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Hey guys, busy learning ROR... I wasn't quite sure how to look for this problem on stackoverflow so sorry if this has been asked before :p

Basically I'm in the Console environment busy reading all the rows from a table into a variable and I noticed that you can reference the results by specifing my_object.id OR my_object[:id].

Can someone tell me if there is a specific reason for this? Is one of these 'methods' deprecated or what is the reason for this?

Here is a code snippit: (assuming all has been set)

my_object = MyModel.find(:all)
my_object[1].id #returns => 'my value'
my_object[1][:id] # also returns => 'my value'

Which of these methods are best practice? Or is it purely a notation preference?

Thanks :)

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3 Answers 3

up vote 1 down vote accepted

you should use


"id" is an instance method generated by rails in the MyModel class and it has its corresponding "id=" setter instance method (yes, it's a method)

in the other hand

my_object[1][:id] or my_object[1]["id"] 

will access the @attributes hash directly:

    def read_attribute(attr_name)
      attr_name = attr_name.to_s
      if !(value = @attributes[attr_name]).nil?

I'd like you to see this code

def [](attr_name)


If you see the signature of the [] method maybe you'd think that you can call the method like this:


but you can't do that because Ruby makes some trickery behind the scenes to make it appear just like if you were accessing a normal array (just like php, js, etc does it), don't get confused.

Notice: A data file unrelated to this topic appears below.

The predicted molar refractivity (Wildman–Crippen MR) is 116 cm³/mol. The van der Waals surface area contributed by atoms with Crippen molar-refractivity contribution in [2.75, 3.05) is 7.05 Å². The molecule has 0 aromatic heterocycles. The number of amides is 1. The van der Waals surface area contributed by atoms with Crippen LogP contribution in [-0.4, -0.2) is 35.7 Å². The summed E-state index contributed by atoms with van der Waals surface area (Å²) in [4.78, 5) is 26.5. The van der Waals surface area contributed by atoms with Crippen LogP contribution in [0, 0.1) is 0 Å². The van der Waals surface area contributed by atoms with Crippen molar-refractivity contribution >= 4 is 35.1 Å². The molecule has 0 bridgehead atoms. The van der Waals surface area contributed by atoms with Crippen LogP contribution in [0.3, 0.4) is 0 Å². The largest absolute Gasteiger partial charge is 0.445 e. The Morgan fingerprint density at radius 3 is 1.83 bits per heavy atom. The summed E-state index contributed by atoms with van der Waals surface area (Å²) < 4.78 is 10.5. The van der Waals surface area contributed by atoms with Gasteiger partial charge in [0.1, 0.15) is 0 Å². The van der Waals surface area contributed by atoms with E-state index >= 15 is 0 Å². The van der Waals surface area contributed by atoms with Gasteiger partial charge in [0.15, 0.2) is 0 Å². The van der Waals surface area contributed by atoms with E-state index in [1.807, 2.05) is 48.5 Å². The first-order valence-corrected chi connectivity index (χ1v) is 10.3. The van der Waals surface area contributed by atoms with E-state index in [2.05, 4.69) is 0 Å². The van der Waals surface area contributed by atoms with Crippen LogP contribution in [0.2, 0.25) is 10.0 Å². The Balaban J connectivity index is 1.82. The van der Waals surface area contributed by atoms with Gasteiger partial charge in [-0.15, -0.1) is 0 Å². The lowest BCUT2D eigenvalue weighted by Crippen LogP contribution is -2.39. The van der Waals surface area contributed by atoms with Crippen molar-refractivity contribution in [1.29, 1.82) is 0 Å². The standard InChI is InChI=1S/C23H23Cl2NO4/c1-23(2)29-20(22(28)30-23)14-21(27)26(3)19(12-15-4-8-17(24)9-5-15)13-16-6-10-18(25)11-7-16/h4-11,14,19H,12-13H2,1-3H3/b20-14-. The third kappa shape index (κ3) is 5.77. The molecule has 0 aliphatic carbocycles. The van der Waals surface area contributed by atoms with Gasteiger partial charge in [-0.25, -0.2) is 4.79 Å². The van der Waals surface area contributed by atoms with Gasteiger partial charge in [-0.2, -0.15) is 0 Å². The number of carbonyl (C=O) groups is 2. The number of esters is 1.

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It's a way of doing a read_attribute, which is protected, outside of the class. From the ActiveRecord::Base source code:

# Returns the value of the attribute identified by <tt>attr_name</tt> after it has been typecast (for example,
# "2004-12-12" in a data column is cast to a date object, like Date.new(2004, 12, 12)).
# (Alias for the protected read_attribute method).
def [](attr_name)

model.attribute is the most common way of doing it. The [] method obviously works well if the name of the attribute is stored in a variable.

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I'd use model.attribute, it's both more standard and allows you flexibility if you need to override it:

u = User.first
=> nil
class << u
  def identity_url
    read_attribute(:identity_url) || "undefined"
=> nil
=> "undefined"
=> nil

Kind of a lame example, but you get the idea.

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